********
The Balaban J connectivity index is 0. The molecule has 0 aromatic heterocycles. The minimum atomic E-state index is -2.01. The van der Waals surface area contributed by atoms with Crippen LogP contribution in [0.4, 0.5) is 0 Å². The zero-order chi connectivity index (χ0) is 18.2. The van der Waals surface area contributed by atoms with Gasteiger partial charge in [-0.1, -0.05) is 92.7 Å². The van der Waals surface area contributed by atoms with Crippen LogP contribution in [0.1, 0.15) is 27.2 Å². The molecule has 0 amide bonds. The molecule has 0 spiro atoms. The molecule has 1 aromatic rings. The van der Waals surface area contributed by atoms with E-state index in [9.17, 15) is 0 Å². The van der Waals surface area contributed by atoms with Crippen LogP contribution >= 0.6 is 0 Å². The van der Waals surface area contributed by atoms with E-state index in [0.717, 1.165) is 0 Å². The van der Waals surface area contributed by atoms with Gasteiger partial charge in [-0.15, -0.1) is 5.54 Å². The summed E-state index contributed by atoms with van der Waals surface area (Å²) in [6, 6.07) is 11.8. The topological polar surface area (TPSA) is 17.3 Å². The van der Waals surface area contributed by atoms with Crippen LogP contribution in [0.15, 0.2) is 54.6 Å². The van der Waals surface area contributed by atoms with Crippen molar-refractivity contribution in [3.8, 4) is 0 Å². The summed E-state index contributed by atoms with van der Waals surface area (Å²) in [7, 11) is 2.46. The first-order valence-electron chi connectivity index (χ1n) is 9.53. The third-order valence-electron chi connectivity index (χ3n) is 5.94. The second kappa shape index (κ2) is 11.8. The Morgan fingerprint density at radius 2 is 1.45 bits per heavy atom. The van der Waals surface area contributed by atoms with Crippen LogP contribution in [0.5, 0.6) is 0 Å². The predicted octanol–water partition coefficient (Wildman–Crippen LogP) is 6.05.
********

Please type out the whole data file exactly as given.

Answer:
The Balaban J connectivity index is 0. The molecule has 0 aromatic heterocycles. The minimum atomic E-state index is -2.01. The van der Waals surface area contributed by atoms with Crippen LogP contribution in [0.4, 0.5) is 0 Å². The zero-order chi connectivity index (χ0) is 18.2. The van der Waals surface area contributed by atoms with Gasteiger partial charge in [-0.1, -0.05) is 92.7 Å². The van der Waals surface area contributed by atoms with Crippen LogP contribution in [0.1, 0.15) is 27.2 Å². The molecule has 0 amide bonds. The molecule has 0 spiro atoms. The molecule has 1 aromatic rings. The van der Waals surface area contributed by atoms with E-state index in [9.17, 15) is 0 Å². The van der Waals surface area contributed by atoms with Crippen LogP contribution >= 0.6 is 0 Å². The van der Waals surface area contributed by atoms with E-state index in [0.717, 1.165) is 0 Å². The van der Waals surface area contributed by atoms with Gasteiger partial charge in [-0.15, -0.1) is 5.54 Å². The summed E-state index contributed by atoms with van der Waals surface area (Å²) in [6, 6.07) is 11.8. The topological polar surface area (TPSA) is 17.3 Å². The van der Waals surface area contributed by atoms with Crippen LogP contribution in [0.15, 0.2) is 54.6 Å². The van der Waals surface area contributed by atoms with Crippen molar-refractivity contribution in [3.8, 4) is 0 Å². The summed E-state index contributed by atoms with van der Waals surface area (Å²) in [7, 11) is 2.46. The first-order valence-electron chi connectivity index (χ1n) is 9.53. The third-order valence-electron chi connectivity index (χ3n) is 5.94. The second kappa shape index (κ2) is 11.8. The Morgan fingerprint density at radius 2 is 1.45 bits per heavy atom. The van der Waals surface area contributed by atoms with Crippen LogP contribution in [0.5, 0.6) is 0 Å². The predicted octanol–water partition coefficient (Wildman–Crippen LogP) is 6.05.